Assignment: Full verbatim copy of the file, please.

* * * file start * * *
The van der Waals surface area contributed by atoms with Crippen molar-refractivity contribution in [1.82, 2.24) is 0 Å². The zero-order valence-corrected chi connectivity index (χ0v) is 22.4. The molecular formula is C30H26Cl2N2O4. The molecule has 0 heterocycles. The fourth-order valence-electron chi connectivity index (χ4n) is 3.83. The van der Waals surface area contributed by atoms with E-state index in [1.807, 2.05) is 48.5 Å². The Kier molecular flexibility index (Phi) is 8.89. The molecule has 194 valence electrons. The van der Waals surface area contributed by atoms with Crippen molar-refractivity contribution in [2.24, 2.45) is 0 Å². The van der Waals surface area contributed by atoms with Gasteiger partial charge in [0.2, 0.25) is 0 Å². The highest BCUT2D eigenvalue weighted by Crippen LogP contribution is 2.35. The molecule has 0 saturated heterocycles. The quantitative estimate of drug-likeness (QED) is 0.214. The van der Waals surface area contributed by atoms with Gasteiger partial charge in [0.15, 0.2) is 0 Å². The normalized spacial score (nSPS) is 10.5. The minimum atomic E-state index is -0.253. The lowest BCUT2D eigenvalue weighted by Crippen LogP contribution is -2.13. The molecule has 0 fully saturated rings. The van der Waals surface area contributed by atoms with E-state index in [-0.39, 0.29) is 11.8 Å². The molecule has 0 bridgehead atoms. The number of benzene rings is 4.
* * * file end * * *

The van der Waals surface area contributed by atoms with Crippen molar-refractivity contribution in [1.82, 2.24) is 0 Å². The zero-order valence-corrected chi connectivity index (χ0v) is 22.4. The molecular formula is C30H26Cl2N2O4. The molecule has 0 heterocycles. The fourth-order valence-electron chi connectivity index (χ4n) is 3.83. The van der Waals surface area contributed by atoms with E-state index in [1.807, 2.05) is 48.5 Å². The Kier molecular flexibility index (Phi) is 8.89. The molecule has 194 valence electrons. The van der Waals surface area contributed by atoms with Crippen molar-refractivity contribution in [2.24, 2.45) is 0 Å². The van der Waals surface area contributed by atoms with Gasteiger partial charge in [0.2, 0.25) is 0 Å². The highest BCUT2D eigenvalue weighted by Crippen LogP contribution is 2.35. The molecule has 0 saturated heterocycles. The quantitative estimate of drug-likeness (QED) is 0.214. The van der Waals surface area contributed by atoms with Gasteiger partial charge in [0.15, 0.2) is 0 Å². The normalized spacial score (nSPS) is 10.5. The minimum atomic E-state index is -0.253. The lowest BCUT2D eigenvalue weighted by Crippen LogP contribution is -2.13. The molecule has 0 fully saturated rings. The van der Waals surface area contributed by atoms with E-state index in [-0.39, 0.29) is 11.8 Å². The molecule has 0 bridgehead atoms. The number of benzene rings is 4.